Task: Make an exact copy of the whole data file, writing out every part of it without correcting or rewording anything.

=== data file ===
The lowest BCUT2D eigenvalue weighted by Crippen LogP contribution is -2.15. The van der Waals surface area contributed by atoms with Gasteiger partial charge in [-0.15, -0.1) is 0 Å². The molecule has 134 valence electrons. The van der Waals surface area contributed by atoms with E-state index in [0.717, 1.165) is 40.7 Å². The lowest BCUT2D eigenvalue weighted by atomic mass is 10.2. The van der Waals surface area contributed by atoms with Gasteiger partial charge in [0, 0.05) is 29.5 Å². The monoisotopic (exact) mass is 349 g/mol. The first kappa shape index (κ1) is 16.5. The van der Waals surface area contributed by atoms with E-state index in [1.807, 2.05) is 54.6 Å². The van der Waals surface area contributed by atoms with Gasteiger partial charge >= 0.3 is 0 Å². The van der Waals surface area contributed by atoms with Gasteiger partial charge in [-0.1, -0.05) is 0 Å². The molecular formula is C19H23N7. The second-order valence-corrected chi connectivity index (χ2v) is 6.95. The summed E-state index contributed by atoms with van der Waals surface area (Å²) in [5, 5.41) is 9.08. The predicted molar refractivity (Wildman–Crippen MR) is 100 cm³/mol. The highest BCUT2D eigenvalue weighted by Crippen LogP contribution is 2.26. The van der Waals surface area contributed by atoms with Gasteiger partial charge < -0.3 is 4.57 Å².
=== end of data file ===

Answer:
The lowest BCUT2D eigenvalue weighted by Crippen LogP contribution is -2.15. The van der Waals surface area contributed by atoms with Gasteiger partial charge in [-0.15, -0.1) is 0 Å². The molecule has 134 valence electrons. The van der Waals surface area contributed by atoms with E-state index in [0.717, 1.165) is 40.7 Å². The lowest BCUT2D eigenvalue weighted by atomic mass is 10.2. The van der Waals surface area contributed by atoms with Gasteiger partial charge in [0, 0.05) is 29.5 Å². The monoisotopic (exact) mass is 349 g/mol. The first kappa shape index (κ1) is 16.5. The van der Waals surface area contributed by atoms with E-state index in [1.807, 2.05) is 54.6 Å². The van der Waals surface area contributed by atoms with Gasteiger partial charge >= 0.3 is 0 Å². The van der Waals surface area contributed by atoms with Gasteiger partial charge in [-0.1, -0.05) is 0 Å². The molecular formula is C19H23N7. The second-order valence-corrected chi connectivity index (χ2v) is 6.95. The summed E-state index contributed by atoms with van der Waals surface area (Å²) in [5, 5.41) is 9.08. The predicted molar refractivity (Wildman–Crippen MR) is 100 cm³/mol. The highest BCUT2D eigenvalue weighted by Crippen LogP contribution is 2.26. The van der Waals surface area contributed by atoms with Gasteiger partial charge < -0.3 is 4.57 Å².